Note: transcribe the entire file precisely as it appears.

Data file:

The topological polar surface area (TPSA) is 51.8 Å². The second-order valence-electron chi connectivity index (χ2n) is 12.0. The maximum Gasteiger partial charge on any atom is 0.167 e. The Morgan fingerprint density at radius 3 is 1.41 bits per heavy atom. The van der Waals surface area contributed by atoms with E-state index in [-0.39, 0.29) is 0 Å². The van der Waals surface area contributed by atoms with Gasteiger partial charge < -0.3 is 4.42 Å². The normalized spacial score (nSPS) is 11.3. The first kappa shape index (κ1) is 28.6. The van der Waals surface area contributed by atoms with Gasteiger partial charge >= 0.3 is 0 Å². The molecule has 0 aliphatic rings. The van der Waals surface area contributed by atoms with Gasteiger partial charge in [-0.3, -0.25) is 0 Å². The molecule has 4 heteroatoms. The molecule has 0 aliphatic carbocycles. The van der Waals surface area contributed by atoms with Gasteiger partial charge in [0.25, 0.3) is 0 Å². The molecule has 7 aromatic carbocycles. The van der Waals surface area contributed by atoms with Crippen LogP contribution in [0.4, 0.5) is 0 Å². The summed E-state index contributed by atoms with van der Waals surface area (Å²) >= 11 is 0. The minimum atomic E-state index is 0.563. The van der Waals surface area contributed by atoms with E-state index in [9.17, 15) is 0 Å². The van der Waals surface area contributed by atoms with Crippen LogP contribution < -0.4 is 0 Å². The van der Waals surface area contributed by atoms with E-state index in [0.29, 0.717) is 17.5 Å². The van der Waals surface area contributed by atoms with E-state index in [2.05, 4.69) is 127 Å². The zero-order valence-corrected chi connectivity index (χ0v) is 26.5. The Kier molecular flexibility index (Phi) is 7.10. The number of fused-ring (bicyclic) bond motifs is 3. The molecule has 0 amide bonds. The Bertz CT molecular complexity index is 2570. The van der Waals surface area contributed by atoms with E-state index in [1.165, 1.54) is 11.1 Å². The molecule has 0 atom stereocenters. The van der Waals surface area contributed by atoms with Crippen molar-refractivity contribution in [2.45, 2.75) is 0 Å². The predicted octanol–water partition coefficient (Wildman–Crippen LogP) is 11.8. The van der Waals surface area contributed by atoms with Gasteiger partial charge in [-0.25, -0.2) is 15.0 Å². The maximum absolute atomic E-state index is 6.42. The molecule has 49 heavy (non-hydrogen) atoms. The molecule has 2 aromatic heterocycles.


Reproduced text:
The topological polar surface area (TPSA) is 51.8 Å². The second-order valence-electron chi connectivity index (χ2n) is 12.0. The maximum Gasteiger partial charge on any atom is 0.167 e. The Morgan fingerprint density at radius 3 is 1.41 bits per heavy atom. The van der Waals surface area contributed by atoms with E-state index in [-0.39, 0.29) is 0 Å². The van der Waals surface area contributed by atoms with Gasteiger partial charge < -0.3 is 4.42 Å². The normalized spacial score (nSPS) is 11.3. The first kappa shape index (κ1) is 28.6. The van der Waals surface area contributed by atoms with Gasteiger partial charge >= 0.3 is 0 Å². The molecule has 0 aliphatic rings. The van der Waals surface area contributed by atoms with Gasteiger partial charge in [-0.3, -0.25) is 0 Å². The molecule has 4 heteroatoms. The molecule has 0 aliphatic carbocycles. The van der Waals surface area contributed by atoms with Gasteiger partial charge in [0.25, 0.3) is 0 Å². The molecule has 7 aromatic carbocycles. The van der Waals surface area contributed by atoms with Crippen LogP contribution in [0.4, 0.5) is 0 Å². The summed E-state index contributed by atoms with van der Waals surface area (Å²) >= 11 is 0. The minimum atomic E-state index is 0.563. The van der Waals surface area contributed by atoms with E-state index in [9.17, 15) is 0 Å². The van der Waals surface area contributed by atoms with Crippen LogP contribution < -0.4 is 0 Å². The van der Waals surface area contributed by atoms with E-state index in [0.29, 0.717) is 17.5 Å². The van der Waals surface area contributed by atoms with E-state index in [2.05, 4.69) is 127 Å². The zero-order valence-corrected chi connectivity index (χ0v) is 26.5. The Kier molecular flexibility index (Phi) is 7.10. The number of fused-ring (bicyclic) bond motifs is 3. The molecule has 0 amide bonds. The Bertz CT molecular complexity index is 2570. The van der Waals surface area contributed by atoms with E-state index in [1.165, 1.54) is 11.1 Å². The molecule has 0 atom stereocenters. The van der Waals surface area contributed by atoms with Crippen molar-refractivity contribution in [2.45, 2.75) is 0 Å². The predicted octanol–water partition coefficient (Wildman–Crippen LogP) is 11.8. The van der Waals surface area contributed by atoms with Gasteiger partial charge in [-0.25, -0.2) is 15.0 Å². The maximum absolute atomic E-state index is 6.42. The molecule has 49 heavy (non-hydrogen) atoms. The molecule has 2 aromatic heterocycles.